Performance Marketing Association has just posted:
On Thursday February 25, 2010, Governor Ritter signed into law HB 1193. This bill no longer includes any reference to affiliate nexus or the concept of an advertising tax. The final bill can be found here. It does, however, still impact online retailers, who should consult tax and legal experts.
The bill will become law in just 2 days — on March 1, 2010.
The wording of the Colorado bill is indeed very different from what’s been passed in states of New York, North Carolina and Rhode Island, and thanks to the testimony of affiliate marketers during the hearings, affiliates are not being made the primary object of it. Many of the traditional media channels have picked the news up. The Denver Post, for example, wrote:
House Bill 1193 … originally was intended to tax out-of-state Internet retailers that have “affiliates” in Colorado that market the retailers and direct shoppers to the retailers’ websites.
The hearings on HB 1193 by both House and Senate finance committees generated considerable testimony by business owners whose operations would have been jeopardized if the introduced version had become law. The outcry from these businesses caused legislators to significantly amend the bill, thus saving hundreds of jobs.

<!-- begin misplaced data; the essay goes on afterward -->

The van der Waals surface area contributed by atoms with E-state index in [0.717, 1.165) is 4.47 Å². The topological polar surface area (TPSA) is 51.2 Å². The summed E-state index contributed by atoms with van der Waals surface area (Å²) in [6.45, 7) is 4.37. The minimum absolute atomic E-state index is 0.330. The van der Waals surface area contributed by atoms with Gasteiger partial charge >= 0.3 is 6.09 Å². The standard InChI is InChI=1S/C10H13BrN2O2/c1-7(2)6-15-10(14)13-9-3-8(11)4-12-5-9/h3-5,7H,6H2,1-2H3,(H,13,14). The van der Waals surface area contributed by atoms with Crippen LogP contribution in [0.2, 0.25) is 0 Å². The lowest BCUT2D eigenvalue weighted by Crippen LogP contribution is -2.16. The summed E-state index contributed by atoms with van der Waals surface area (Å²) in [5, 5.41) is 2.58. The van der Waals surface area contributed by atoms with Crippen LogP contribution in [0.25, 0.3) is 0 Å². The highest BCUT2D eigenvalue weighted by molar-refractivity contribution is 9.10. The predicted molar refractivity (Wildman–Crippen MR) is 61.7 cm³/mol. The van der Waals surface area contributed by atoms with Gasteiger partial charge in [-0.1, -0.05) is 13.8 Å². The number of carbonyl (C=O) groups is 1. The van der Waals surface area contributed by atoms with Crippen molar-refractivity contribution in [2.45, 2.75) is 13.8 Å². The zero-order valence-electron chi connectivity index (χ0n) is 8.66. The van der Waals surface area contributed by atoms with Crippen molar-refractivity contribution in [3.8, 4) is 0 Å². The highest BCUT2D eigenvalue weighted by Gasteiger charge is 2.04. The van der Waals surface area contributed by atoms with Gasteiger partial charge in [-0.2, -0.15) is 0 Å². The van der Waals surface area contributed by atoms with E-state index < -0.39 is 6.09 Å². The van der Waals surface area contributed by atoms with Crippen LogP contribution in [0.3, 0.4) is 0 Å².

The rewrite of HB 1193 illustrates that some legislators did not analyze the potential harmful consequence of this bill to businesses before it was introduced.
The rewrite of the bill still affects online businesses. It affects everyone “doing business in this state” by soliciting “business from persons residing in this state and by reason thereof receiving orders from, or selling” to “such persons residing in this state”. The bill prescribes that “each retailer that does not collect Colorado sales tax shall notify Colorado purchasers that sales or use tax is due on certain purchases made from the retailer and that the state of Colorado requires the purchaser to file a sales or use tax return” [underlining mine]. Also, retailers that do not collect CO sales tax “shall file an annual statement for each purchaser to the Department of Revenue … showing the total amount paid for Colorado purchases of such purchasers during the preceding calendar year or any portion thereof.” Read more in the final version of HB 10-1193 here.
Essentially, no Internet shopping is going to be tax-free for residents of Colorado starting from the coming Monday. But since compliance is required of all merchants that sell to Coloradans, all online merchants are affected, and should get ready.
The time is short, and as Melanie Seery has written:
Merchants are urged to retain professional counsel, a sales and use tax attorney or qualified accountant to make educated decision regarding this new law.
I certainly echo her advice.